Rare Pictish carving of 'big nosed warrior' found near Perth
A large Pictish stone decorated with what appears to be a big nosed warrior holding a spear and a club has been found by workmen on the outskirts of Perth.
Work on the upgrade to the A85/A9 junction was halted following the discovery with archaeologists called in to examine the stone.
Mark Hall, of Perth Museum & Art Gallery said the stone carried a type of Pictish carving not seen before in the area.
It is likely to be around 1,500 years old and possibly indicates the presence of a high ranking Pictish noble nearby.
A spokesman for Perth and Kinross Council added: “The carving is thought to be extremely significant as very few stones carved with this particular type of image have been found in Scotland and its discovery identifies the importance of the local area in Pictish times.”
Similar Pictish stones have been discovered in Aberdeenshire, the Highlands and Islands and Shetland.
These all show single figures with grotesque faces and holding one or more weapons.
The new addition from Perth and Kinross shows a figure walking right to left, holding a spear in his right hand. The weapon is typical of spears of the mid first millennium AD. In his left hand he holds a club or a staff however this is unclear.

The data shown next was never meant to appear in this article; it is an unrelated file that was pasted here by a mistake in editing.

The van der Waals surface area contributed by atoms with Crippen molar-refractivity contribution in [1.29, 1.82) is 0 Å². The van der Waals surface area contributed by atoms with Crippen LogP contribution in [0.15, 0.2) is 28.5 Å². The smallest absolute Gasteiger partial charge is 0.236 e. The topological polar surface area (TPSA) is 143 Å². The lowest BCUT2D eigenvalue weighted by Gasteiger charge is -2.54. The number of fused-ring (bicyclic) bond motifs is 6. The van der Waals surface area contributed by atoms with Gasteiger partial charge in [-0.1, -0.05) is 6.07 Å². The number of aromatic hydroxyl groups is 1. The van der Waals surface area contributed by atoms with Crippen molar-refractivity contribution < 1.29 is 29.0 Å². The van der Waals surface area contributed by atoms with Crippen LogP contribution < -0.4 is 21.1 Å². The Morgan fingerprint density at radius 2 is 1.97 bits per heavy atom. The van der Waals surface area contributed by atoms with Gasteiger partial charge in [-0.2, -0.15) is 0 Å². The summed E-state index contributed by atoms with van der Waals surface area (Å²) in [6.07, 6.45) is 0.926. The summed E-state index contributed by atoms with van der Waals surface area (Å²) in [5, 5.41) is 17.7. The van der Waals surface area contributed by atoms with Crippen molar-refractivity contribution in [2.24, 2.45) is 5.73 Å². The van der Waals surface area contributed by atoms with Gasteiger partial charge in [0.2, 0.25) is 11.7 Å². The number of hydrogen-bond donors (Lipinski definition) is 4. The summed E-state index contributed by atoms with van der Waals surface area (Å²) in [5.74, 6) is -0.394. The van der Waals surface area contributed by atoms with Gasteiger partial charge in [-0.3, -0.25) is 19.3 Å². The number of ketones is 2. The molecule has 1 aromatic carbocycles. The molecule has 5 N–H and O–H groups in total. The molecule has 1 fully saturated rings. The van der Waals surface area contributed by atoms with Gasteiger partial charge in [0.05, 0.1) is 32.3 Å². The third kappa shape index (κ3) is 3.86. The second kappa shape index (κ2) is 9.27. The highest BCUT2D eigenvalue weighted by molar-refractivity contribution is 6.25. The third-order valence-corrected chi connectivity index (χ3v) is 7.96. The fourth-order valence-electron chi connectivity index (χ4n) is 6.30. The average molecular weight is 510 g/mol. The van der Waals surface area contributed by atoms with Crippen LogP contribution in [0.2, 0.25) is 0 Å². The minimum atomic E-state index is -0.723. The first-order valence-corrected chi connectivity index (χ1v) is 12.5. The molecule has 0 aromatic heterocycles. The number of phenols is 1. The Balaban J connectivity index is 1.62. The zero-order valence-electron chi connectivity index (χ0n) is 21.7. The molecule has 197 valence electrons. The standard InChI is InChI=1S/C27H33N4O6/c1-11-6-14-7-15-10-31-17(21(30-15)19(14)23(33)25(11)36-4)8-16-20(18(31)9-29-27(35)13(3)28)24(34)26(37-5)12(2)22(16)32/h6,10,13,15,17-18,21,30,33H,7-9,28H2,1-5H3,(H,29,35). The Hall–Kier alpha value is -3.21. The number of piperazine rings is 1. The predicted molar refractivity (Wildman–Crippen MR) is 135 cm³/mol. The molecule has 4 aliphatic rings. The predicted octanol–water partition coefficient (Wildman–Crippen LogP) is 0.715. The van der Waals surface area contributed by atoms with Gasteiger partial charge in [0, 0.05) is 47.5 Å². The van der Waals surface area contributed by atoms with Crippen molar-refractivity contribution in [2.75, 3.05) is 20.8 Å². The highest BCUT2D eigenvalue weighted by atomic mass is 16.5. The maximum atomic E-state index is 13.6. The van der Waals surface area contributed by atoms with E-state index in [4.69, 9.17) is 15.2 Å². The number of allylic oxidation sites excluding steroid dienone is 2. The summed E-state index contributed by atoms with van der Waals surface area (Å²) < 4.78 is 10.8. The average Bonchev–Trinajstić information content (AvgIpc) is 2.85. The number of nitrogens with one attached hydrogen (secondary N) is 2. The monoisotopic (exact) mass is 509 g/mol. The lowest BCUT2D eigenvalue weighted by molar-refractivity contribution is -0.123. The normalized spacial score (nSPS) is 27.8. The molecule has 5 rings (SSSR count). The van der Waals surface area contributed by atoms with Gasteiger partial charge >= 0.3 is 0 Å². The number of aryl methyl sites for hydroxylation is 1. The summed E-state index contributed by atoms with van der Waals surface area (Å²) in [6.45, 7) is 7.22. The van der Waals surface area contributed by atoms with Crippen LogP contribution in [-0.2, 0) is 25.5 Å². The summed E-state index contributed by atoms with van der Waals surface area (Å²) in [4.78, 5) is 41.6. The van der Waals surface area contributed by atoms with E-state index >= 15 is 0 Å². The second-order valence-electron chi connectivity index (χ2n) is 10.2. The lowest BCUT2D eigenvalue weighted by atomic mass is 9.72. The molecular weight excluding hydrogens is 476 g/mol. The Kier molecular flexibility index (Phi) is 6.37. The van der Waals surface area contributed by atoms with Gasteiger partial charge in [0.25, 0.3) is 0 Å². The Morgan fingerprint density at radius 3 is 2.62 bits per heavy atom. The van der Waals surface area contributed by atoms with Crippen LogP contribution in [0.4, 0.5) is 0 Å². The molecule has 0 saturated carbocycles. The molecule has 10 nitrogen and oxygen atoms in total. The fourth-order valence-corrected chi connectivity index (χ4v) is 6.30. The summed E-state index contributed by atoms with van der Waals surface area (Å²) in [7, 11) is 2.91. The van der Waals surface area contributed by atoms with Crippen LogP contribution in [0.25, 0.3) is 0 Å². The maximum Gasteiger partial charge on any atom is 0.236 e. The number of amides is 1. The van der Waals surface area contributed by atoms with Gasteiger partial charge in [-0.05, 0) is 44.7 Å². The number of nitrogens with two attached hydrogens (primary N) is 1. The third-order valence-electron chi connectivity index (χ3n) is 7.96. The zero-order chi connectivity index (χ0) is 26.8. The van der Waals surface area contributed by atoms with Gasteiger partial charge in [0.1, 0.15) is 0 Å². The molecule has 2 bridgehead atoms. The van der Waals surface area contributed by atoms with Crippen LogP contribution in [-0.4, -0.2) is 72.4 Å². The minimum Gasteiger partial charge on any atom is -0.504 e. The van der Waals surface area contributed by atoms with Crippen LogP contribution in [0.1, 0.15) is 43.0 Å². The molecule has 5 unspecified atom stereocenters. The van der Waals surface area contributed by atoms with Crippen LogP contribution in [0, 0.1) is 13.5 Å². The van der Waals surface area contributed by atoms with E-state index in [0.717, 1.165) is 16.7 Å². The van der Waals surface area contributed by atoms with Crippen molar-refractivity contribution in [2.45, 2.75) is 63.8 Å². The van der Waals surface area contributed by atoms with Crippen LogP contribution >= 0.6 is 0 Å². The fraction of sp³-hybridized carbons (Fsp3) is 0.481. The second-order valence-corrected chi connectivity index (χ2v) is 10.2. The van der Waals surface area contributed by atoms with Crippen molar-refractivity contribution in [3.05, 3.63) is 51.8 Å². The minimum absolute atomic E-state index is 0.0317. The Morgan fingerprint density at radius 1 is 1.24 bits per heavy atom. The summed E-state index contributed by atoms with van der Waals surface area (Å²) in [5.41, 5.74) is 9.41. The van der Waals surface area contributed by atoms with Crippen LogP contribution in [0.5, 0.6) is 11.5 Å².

He appears to be wearing a cloak and shoes and has a very pronounced hair style, with a shaven front scalp. The figure’s face is obscured by wear to the stone but he seems to have had a large nose.
No Pictish archaeological sites are known in the immediate vicinity of where the new carving was found but the stone does suggest the presence of a powerful noble locally.
The stone probably served to warn travellers and visitors that they were approaching his residence or territory.
Examination of the stone continues and The Scottish Treasure Trove has been notified.
The carving will be allocated to a museum in due course.
Leader of Perth & Kinross Council, Councillor Ian Campbell said: “I am led to believe Pictish symbol stones come in many shapes and sizes, and date broadly to the sixth-eighth centuries AD.
“I understand very little is known about the purpose of Pictish stones and the real meaning of the symbols they carry. In terms of their function, theories include their serving as grave markers or memorials to Pictish nobles, or their standing as territorial markers.
“I look forward to hearing what the experts conclude from their examination of this clearly fascinating stone.”
David Strachan of Perth and Kinross Heritage Trust added: “I would like to take this opportunity to thank the finders of the carving for drawing it to our attention.
“This is a really significant find as there are very few such stones known in Scotland, it’s a signal of the importance of the area in Pictish times.”